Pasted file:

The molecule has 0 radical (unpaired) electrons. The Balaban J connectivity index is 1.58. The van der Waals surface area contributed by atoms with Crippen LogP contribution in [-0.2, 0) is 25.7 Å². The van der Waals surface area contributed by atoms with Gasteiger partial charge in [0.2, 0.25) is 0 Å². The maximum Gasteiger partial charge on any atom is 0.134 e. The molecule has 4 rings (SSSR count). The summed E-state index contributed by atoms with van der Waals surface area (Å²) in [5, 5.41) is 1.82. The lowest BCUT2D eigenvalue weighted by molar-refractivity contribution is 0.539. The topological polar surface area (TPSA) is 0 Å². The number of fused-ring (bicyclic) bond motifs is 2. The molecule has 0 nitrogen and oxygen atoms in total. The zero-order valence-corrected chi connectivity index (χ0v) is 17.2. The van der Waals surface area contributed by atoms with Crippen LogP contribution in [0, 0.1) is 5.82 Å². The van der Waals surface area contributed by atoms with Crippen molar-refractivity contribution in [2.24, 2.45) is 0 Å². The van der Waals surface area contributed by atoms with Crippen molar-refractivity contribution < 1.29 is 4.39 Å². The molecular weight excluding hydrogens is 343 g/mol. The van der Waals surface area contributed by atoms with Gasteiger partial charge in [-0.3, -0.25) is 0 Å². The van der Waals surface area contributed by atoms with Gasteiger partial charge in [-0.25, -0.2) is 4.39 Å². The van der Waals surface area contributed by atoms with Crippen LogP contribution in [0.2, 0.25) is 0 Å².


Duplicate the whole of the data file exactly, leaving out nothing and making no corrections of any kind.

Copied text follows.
The molecule has 0 radical (unpaired) electrons. The Balaban J connectivity index is 1.58. The van der Waals surface area contributed by atoms with Crippen LogP contribution in [-0.2, 0) is 25.7 Å². The van der Waals surface area contributed by atoms with Gasteiger partial charge in [0.2, 0.25) is 0 Å². The maximum Gasteiger partial charge on any atom is 0.134 e. The molecule has 4 rings (SSSR count). The summed E-state index contributed by atoms with van der Waals surface area (Å²) in [5, 5.41) is 1.82. The lowest BCUT2D eigenvalue weighted by molar-refractivity contribution is 0.539. The topological polar surface area (TPSA) is 0 Å². The number of fused-ring (bicyclic) bond motifs is 2. The molecule has 0 nitrogen and oxygen atoms in total. The zero-order valence-corrected chi connectivity index (χ0v) is 17.2. The van der Waals surface area contributed by atoms with Crippen LogP contribution in [0, 0.1) is 5.82 Å². The van der Waals surface area contributed by atoms with Crippen molar-refractivity contribution in [2.24, 2.45) is 0 Å². The van der Waals surface area contributed by atoms with Crippen molar-refractivity contribution < 1.29 is 4.39 Å². The molecular weight excluding hydrogens is 343 g/mol. The van der Waals surface area contributed by atoms with Gasteiger partial charge in [-0.3, -0.25) is 0 Å². The van der Waals surface area contributed by atoms with Gasteiger partial charge in [-0.25, -0.2) is 4.39 Å². The van der Waals surface area contributed by atoms with Crippen LogP contribution in [0.2, 0.25) is 0 Å².